I regret to inform you that the Teamsters Canada Rail Conference union, which represents some 3340 locomotive engineers, has gone on strike. However, the federally appointed mediator asked to meet with both parties this morning; we are still meeting.


Despite intense negotiations conducted this week and progress made on a number of important issues, the parties are unable to reach an agreement.


As a consequent of the strike, we have no choice but to immediately cease operations of Canada’s national passenger rail service, except for those between Sudbury and White River and between Victoria and Courtenay, which are operated by a third part on VIA’s behalf.


Consequently, all unionized employees, except those otherwise advised by their supervisor, are laid off until further notice effective today at the end of their work shift. Management employees should continue to report to work as usual until further notice.

(emphasis in the original)


            The Union submits that the Corporation did not follow the notice requirements of the collective agreement. Its representative notes, without contradiction from the Corporation, that some employees, including the Union’s local chairperson, did not themselves receive a copy of the communiqué of Mr. Côté of July 24, 2009. The Union stresses that certain employees were in fact retained to work and were not laid off. The evidence discloses, for example, that the two most senior available employees were kept to work at the Employee Service Centre in Montreal, and that none of the ten or so employees in the Stores Department at Montreal were in fact laid off.


            The Corporation submits that the two senior employees selected to continue to work in the Employee Service Centre were properly selected in accordance with article 12.7 of the collective agreement which relates to temporary vacancies. That article provides as follows:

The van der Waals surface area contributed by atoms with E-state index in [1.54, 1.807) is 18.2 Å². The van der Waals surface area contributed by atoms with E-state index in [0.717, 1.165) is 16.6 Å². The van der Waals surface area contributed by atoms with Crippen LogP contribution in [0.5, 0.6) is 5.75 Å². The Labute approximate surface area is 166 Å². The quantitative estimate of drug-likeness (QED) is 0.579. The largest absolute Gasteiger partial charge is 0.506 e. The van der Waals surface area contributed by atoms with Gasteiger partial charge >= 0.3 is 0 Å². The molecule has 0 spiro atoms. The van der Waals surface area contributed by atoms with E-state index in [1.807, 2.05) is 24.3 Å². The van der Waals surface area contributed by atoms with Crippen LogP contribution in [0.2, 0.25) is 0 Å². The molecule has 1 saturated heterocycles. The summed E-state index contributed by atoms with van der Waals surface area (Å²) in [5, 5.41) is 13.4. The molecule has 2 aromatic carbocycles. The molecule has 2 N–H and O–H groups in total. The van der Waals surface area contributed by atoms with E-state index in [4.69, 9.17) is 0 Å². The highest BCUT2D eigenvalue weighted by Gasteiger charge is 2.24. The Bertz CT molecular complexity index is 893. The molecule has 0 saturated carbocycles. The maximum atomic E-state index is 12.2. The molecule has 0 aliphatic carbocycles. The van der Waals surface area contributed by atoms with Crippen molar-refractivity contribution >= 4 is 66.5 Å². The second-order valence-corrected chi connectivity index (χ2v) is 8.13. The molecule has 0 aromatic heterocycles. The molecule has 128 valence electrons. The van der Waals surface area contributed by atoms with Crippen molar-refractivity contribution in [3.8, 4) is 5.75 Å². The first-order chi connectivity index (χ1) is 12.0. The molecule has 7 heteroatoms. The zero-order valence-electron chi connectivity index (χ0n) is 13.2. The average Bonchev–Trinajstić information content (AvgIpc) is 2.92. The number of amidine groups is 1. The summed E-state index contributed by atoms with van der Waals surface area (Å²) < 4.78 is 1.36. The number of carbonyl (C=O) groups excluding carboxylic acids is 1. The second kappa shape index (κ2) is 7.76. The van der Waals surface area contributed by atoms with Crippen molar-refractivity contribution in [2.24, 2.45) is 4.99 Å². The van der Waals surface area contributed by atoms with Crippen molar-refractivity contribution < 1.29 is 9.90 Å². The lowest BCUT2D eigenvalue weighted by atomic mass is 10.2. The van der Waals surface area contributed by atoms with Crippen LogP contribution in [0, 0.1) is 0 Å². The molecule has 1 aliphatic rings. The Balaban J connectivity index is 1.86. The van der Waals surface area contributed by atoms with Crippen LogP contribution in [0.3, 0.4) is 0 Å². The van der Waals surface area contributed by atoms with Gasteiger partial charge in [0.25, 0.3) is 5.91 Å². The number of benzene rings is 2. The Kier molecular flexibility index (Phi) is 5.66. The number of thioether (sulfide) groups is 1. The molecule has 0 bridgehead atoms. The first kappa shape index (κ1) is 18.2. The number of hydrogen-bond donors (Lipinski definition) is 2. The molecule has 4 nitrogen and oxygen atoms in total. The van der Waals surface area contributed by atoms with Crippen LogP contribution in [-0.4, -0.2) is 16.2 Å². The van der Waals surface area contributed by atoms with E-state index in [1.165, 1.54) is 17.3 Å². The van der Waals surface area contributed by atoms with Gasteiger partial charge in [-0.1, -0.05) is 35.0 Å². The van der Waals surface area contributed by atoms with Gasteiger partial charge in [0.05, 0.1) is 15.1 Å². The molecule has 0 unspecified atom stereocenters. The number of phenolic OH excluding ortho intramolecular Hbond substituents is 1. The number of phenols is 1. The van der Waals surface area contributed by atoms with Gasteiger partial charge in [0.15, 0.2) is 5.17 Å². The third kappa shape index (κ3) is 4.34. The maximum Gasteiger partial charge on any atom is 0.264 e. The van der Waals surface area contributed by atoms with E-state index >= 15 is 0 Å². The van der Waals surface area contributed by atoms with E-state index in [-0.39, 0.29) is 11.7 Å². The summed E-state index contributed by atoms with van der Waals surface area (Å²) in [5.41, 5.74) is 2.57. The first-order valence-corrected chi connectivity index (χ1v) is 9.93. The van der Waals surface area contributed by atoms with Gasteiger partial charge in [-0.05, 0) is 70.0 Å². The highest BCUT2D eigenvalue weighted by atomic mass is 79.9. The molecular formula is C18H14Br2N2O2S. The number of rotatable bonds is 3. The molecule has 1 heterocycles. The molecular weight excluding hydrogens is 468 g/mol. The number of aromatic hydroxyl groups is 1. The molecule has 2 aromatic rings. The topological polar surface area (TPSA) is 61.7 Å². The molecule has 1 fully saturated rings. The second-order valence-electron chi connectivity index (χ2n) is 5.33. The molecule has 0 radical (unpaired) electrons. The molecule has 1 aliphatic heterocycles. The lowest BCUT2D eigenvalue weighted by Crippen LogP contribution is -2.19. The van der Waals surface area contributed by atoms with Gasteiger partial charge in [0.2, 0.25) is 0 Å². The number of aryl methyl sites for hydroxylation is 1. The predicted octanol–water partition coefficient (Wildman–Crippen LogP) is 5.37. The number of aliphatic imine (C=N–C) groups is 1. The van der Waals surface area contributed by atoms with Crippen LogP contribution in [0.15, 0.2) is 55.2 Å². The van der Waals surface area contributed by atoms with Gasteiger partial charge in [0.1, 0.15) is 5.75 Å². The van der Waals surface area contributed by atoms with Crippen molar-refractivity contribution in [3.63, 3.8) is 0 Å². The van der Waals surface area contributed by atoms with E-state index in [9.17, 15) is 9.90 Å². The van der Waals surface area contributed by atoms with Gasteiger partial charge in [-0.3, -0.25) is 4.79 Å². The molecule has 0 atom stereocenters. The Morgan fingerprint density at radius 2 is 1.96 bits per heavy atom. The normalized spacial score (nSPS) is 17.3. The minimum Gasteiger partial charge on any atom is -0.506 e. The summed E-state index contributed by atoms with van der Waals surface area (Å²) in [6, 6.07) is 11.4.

12.7     Temporary vacancies of 10 working days or less, and vacancies in other positions pending occupancy by the successful applicant may be filled without the necessity of advice notice or bulletin:


            (a)        first by a qualified part‑time employee who has not completed 40 hours of work for any particular week;


            (b)        then by a senior qualified regularly assigned employee at the same station or terminal who desires such work.


            An employee filling a temporary vacancy pending occupancy by the successful applicant will not be subject to displacement during the first 30 days of occupancy. When it is known that a temporary vacancy will occur, employees desiring the position may be required, as locally arranged, to make their intentions known some time prior to the starting time of the vacancy. The employee, so assigned, will not be subject to displacement during such period, except by a senior qualified employee unable to hold work at the station or terminal affected.


            There is no suggestion that the Corporation failed to generally notify the Union that a strike was imminent and layoffs would in all likelihood result. A letter dated July 21, 2009 was directed to the Union’s Secretary/Treasurer, Ms. Heather Grant from the Corporation’s Director of Labour Relations. That letter reads as follows:

RE: Possible Labour Disruption


As you are aware we are in collective bargaining with Teamsters Canada Rail Conference. In the event of a labour disruption we do not intend to operate trains. We plan on implementing the following protocol to provide for the orderly shut-down of operations if a labour disruption occurs while respecting the terms of Collective Agreements #1 and #2 as much as possible in the circumstances.


          Agreement #2 employees would receive immediate lay-off notices unless required to perform their duties for a short period of time


          Agreement #1 employees may be required to perform their duties for a period of time including the storing and securing of equipment and supplies, assisting passengers, processing refunds and handling inquiries


          The employees retained will be selected by position and location in seniority order


          Those not required will receive lay-off notices


          The employees retained for the shut-down period must report for work as required. The shifts will primarily be between 08:00 and 18:00 and at major locations.


We are in the process of finalizing the contingency plan. Once the plan is completed we will provide you with further details and we will also share with you information received regarding a labour disruption.